"If I had asked people what they wanted, they would have said faster horses."
You've heard that one before. Apparently, Henry Ford never said it.
He did say: "Any color... so long as it is black."
Henry Ford represents for the 20th century, much as Steve Jobs does for the 21st, the romantic notion of the genius inventor-entrepreneur, who takes the path less travelled to give the world the things it never knew it needed.
Few businesses are built on such strategies.
Starting with General Motor's notion of "a car for every purse" through to today's utopia of the customer-centric organisation, business' strategies have pursued profit pools -- quantifiable pockets of profits linked to what customers want, how many of them there are and how much they'll spend.
This central role in the commercial thinking of every business has given rise to the $30 billion market research industry.
For many, it is akin to a religion.
Not for much longer.
In an age of rapid change, unpredictable competition and user-driven innovation, expect businesses to become less obsessed with unstable profit pools.
Expect business to become much more obsessed with talent pools instead.
Talent pools are the powerful networks of creative talent that can think and work their way through any economic condition, social problem or customer need and then create useful things that people choose and use.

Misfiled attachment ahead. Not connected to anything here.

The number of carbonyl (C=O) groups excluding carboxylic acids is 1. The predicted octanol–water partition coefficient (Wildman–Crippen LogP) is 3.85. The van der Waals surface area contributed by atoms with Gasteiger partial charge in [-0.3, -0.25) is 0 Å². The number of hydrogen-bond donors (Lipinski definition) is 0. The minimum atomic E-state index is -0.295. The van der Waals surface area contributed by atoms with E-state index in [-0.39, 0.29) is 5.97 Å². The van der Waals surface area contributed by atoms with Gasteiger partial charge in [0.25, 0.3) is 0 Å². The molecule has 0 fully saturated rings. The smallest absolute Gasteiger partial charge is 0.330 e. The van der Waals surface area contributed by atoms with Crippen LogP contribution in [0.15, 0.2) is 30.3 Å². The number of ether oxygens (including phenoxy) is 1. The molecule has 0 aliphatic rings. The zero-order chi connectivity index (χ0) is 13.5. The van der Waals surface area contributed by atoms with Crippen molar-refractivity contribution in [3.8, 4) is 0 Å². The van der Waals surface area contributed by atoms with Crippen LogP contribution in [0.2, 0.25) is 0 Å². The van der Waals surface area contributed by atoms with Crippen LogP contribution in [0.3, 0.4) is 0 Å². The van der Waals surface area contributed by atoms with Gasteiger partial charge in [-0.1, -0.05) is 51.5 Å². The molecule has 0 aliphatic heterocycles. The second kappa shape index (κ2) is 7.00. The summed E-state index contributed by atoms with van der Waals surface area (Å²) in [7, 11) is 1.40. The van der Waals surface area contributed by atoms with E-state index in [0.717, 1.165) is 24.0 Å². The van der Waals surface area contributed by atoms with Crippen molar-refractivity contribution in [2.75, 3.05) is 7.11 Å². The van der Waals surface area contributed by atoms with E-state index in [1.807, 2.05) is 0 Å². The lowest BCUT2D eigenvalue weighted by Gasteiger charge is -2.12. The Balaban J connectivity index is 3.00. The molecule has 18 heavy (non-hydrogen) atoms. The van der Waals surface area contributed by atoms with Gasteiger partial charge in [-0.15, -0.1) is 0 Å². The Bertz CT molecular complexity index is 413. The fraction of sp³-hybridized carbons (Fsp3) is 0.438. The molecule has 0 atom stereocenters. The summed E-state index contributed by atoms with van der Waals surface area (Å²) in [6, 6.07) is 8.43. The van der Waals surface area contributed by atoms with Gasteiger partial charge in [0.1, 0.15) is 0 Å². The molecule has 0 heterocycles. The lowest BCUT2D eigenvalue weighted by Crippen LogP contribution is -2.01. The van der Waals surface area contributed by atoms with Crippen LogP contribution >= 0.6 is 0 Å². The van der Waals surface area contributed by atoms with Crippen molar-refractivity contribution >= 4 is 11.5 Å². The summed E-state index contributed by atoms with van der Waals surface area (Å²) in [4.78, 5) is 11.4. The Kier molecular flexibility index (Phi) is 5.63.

Once again, the big beasts of Silicon Valley are there already. They think about talent pools and they're waging an incredible war to create the best ones. Expect that war to only become more intense and more widespread.
Today's clever businesses understand that talent pools overcome the unpredictability of revenue by anchoring organisations around the people, places and purposes that drive -- rather than just respond to -- the evolving needs of consumers and society.
Talent pools are about people
As First Direct knows, eschewing the traditional call centre concept and instead creating a new type of job where camaraderie, pride and autonomy have allowed them to deliver one of the world's most exceptional levels of customer service.
They are about places
As Pittsburg knows, reinventing itself from 19th century steel giant to 21st century talent centre and a great place to live, means it thrives while similar cities around it crumble in the face of ferocious change.
And they are about purpose
As Skype knows, galvanizing its people to "break down barriers to communication" and in so doing built one of the few brands in the world that matter to the rich and poor alike.
Talent pools don't ignore the customer. Far from it. Instead, they tap into the universal need we have to do something useful with our lives, and liberate a network of employees, partners and even customers around a powerful and driving thought.
Talent pools go beyond an acknowledgement that you need the best talent to achieve your strategic objectives. They are your strategic objective.
With 80 million baby boomers about to retire and only 40 million Gen Xers stepping up, according to PwC, it's already constraining a lot of businesses, especially globally.
Building and facilitating talent pools will be the defining leadership and management challenge of the coming years.
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